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Given an array of integers with duplicates, find the minimum number of swaps to sort the array. According to this question, the problem is NP-Complete but the reference given proves NP-Completeness for a more general case where the target array is unrestricted. Is there a reduction from the unrestricted case to the sorting case?

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    $\begingroup$ May be I’m missing something, but it seems to me that the reference does prove NP-completeness of the sorting problem. In the paper, NP-hardness comes from a reduction from the maxDCD problem. Now, in the reduction of maxDCD to the interchange distance problem in Lemma 1, you can freely choose the order in which you enumerate the edges. If you enumerate the edges so that they are sorted according to the source vertex, the string $y$ will be sorted. $\endgroup$ Feb 5 at 11:06
  • $\begingroup$ @EmilJeřábek Oh, I see! I think you are right, the authors mention that the order can be arbitrary so the edges can be sorted by their origin vertex and then transformed into the two strings where one string is sorted. Do you mind posting it as an answer? $\endgroup$ Feb 7 at 0:16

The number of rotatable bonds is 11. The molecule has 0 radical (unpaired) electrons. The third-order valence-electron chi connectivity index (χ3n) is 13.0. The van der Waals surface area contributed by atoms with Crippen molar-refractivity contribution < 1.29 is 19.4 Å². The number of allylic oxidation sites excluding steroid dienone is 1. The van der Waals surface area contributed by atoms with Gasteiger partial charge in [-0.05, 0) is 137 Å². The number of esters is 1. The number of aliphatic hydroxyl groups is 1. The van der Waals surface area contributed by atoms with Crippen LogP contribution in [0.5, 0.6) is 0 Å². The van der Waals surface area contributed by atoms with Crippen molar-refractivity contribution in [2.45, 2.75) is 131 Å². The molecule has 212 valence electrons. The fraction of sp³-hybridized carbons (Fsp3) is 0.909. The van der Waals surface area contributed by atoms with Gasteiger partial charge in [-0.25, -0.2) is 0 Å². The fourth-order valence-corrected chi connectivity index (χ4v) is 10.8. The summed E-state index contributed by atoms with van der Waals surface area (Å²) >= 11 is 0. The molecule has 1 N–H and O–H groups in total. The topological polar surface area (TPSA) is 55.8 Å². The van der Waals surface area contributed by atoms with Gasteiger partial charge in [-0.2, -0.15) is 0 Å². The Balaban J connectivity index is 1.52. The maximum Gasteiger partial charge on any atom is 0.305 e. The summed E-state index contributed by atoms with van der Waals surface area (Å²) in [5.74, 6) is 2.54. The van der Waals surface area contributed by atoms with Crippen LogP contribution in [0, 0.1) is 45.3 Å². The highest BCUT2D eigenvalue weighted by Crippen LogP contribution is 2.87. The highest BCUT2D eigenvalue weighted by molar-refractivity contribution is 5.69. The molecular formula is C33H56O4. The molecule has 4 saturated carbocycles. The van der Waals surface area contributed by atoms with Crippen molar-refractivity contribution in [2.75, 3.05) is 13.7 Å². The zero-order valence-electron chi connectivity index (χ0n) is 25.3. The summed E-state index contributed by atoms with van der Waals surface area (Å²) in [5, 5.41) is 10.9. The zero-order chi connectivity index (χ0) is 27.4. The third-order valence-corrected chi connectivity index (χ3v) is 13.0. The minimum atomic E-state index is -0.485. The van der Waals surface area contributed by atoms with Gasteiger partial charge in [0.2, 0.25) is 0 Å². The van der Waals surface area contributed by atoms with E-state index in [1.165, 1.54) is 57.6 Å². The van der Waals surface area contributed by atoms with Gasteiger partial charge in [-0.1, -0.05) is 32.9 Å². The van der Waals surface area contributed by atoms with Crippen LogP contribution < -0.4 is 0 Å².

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Even though the authors do not explicitly formulate it that way, the paper [1] (the reference mentioned in the OP) does actually prove the NP-completeness of bounding the minimal number of swaps needed to sort an array.

Their proof of NP-hardness of the interchange distance problem goes by reduction from the maxDCD problem. Now, the reduction in Lemma 1 allows one to choose freely the ordering of the edges (as mentioned there); if you choose it such that the edges are sorted according to their source vertices, the target string $y$ is sorted.

[1] Amihood Amir, Tzvika Hartman, Oren Kapah, Avivit Levy, Ely Porat: On the Cost of Interchange Rearrangement in Strings, SIAM Journal on Computing 39 (2010), no. 4 (2010), pp. 1444–1461, doi 10.1137/080712969.

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